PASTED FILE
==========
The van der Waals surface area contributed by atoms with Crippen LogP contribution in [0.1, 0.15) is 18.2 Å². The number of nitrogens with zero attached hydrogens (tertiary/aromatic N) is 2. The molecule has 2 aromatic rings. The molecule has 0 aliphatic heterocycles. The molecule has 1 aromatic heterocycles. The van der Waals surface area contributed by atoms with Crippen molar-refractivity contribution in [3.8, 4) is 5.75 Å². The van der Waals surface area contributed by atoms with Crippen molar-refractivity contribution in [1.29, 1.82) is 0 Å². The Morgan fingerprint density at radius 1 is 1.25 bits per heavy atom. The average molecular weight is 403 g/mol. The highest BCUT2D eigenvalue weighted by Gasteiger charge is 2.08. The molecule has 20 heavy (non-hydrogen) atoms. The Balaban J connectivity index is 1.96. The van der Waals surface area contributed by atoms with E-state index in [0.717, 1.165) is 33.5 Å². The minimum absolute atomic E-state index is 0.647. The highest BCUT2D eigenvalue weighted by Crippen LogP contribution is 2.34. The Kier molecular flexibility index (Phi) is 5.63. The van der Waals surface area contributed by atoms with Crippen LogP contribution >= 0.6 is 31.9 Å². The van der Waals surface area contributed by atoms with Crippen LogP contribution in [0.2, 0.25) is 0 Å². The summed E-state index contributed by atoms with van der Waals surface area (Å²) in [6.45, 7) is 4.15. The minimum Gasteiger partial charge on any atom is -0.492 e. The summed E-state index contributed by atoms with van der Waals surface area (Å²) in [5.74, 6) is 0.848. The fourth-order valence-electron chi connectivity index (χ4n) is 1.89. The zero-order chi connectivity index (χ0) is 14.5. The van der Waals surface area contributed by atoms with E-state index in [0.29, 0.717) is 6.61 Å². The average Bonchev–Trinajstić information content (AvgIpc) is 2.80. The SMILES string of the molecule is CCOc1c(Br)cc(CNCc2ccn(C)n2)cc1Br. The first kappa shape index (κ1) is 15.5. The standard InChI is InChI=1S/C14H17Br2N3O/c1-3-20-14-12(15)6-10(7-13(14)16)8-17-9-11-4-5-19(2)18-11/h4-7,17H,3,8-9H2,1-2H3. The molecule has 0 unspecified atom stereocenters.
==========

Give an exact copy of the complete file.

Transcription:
The van der Waals surface area contributed by atoms with Crippen LogP contribution in [0.1, 0.15) is 18.2 Å². The number of nitrogens with zero attached hydrogens (tertiary/aromatic N) is 2. The molecule has 2 aromatic rings. The molecule has 0 aliphatic heterocycles. The molecule has 1 aromatic heterocycles. The van der Waals surface area contributed by atoms with Crippen molar-refractivity contribution in [3.8, 4) is 5.75 Å². The van der Waals surface area contributed by atoms with Crippen molar-refractivity contribution in [1.29, 1.82) is 0 Å². The Morgan fingerprint density at radius 1 is 1.25 bits per heavy atom. The average molecular weight is 403 g/mol. The highest BCUT2D eigenvalue weighted by Gasteiger charge is 2.08. The molecule has 20 heavy (non-hydrogen) atoms. The Balaban J connectivity index is 1.96. The van der Waals surface area contributed by atoms with E-state index in [0.717, 1.165) is 33.5 Å². The minimum absolute atomic E-state index is 0.647. The highest BCUT2D eigenvalue weighted by Crippen LogP contribution is 2.34. The Kier molecular flexibility index (Phi) is 5.63. The van der Waals surface area contributed by atoms with Crippen LogP contribution >= 0.6 is 31.9 Å². The van der Waals surface area contributed by atoms with Crippen LogP contribution in [0.2, 0.25) is 0 Å². The summed E-state index contributed by atoms with van der Waals surface area (Å²) in [6.45, 7) is 4.15. The minimum Gasteiger partial charge on any atom is -0.492 e. The summed E-state index contributed by atoms with van der Waals surface area (Å²) in [5.74, 6) is 0.848. The fourth-order valence-electron chi connectivity index (χ4n) is 1.89. The zero-order chi connectivity index (χ0) is 14.5. The van der Waals surface area contributed by atoms with E-state index in [0.29, 0.717) is 6.61 Å². The average Bonchev–Trinajstić information content (AvgIpc) is 2.80. The SMILES string of the molecule is CCOc1c(Br)cc(CNCc2ccn(C)n2)cc1Br. The first kappa shape index (κ1) is 15.5. The standard InChI is InChI=1S/C14H17Br2N3O/c1-3-20-14-12(15)6-10(7-13(14)16)8-17-9-11-4-5-19(2)18-11/h4-7,17H,3,8-9H2,1-2H3. The molecule has 0 unspecified atom stereocenters.